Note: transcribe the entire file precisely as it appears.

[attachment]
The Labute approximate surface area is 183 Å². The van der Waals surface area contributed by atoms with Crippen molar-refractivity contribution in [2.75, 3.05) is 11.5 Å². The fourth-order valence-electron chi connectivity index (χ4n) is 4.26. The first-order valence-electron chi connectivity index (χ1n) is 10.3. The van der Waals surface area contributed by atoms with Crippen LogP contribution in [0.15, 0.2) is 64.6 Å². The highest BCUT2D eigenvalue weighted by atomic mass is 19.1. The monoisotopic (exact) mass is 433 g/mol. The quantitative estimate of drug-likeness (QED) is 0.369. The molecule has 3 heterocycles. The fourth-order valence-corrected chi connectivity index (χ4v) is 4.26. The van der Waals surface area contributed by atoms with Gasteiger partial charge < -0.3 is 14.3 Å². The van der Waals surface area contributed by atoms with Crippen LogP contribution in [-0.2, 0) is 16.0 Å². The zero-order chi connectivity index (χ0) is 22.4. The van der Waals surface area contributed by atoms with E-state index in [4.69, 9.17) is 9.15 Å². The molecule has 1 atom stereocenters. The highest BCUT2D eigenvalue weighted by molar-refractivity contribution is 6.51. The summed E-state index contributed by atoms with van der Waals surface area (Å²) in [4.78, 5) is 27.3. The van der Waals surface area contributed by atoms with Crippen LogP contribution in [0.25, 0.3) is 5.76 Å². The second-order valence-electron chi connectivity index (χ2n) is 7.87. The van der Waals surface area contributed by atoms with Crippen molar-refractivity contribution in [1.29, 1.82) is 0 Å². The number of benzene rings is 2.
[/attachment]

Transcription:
The Labute approximate surface area is 183 Å². The van der Waals surface area contributed by atoms with Crippen molar-refractivity contribution in [2.75, 3.05) is 11.5 Å². The fourth-order valence-electron chi connectivity index (χ4n) is 4.26. The first-order valence-electron chi connectivity index (χ1n) is 10.3. The van der Waals surface area contributed by atoms with Crippen LogP contribution in [0.15, 0.2) is 64.6 Å². The highest BCUT2D eigenvalue weighted by atomic mass is 19.1. The monoisotopic (exact) mass is 433 g/mol. The quantitative estimate of drug-likeness (QED) is 0.369. The molecule has 3 heterocycles. The fourth-order valence-corrected chi connectivity index (χ4v) is 4.26. The van der Waals surface area contributed by atoms with Gasteiger partial charge < -0.3 is 14.3 Å². The van der Waals surface area contributed by atoms with Crippen LogP contribution in [-0.2, 0) is 16.0 Å². The zero-order chi connectivity index (χ0) is 22.4. The van der Waals surface area contributed by atoms with E-state index in [4.69, 9.17) is 9.15 Å². The molecule has 1 atom stereocenters. The highest BCUT2D eigenvalue weighted by molar-refractivity contribution is 6.51. The summed E-state index contributed by atoms with van der Waals surface area (Å²) in [4.78, 5) is 27.3. The van der Waals surface area contributed by atoms with Crippen LogP contribution in [0.25, 0.3) is 5.76 Å². The second-order valence-electron chi connectivity index (χ2n) is 7.87. The van der Waals surface area contributed by atoms with Crippen molar-refractivity contribution in [1.29, 1.82) is 0 Å². The number of benzene rings is 2.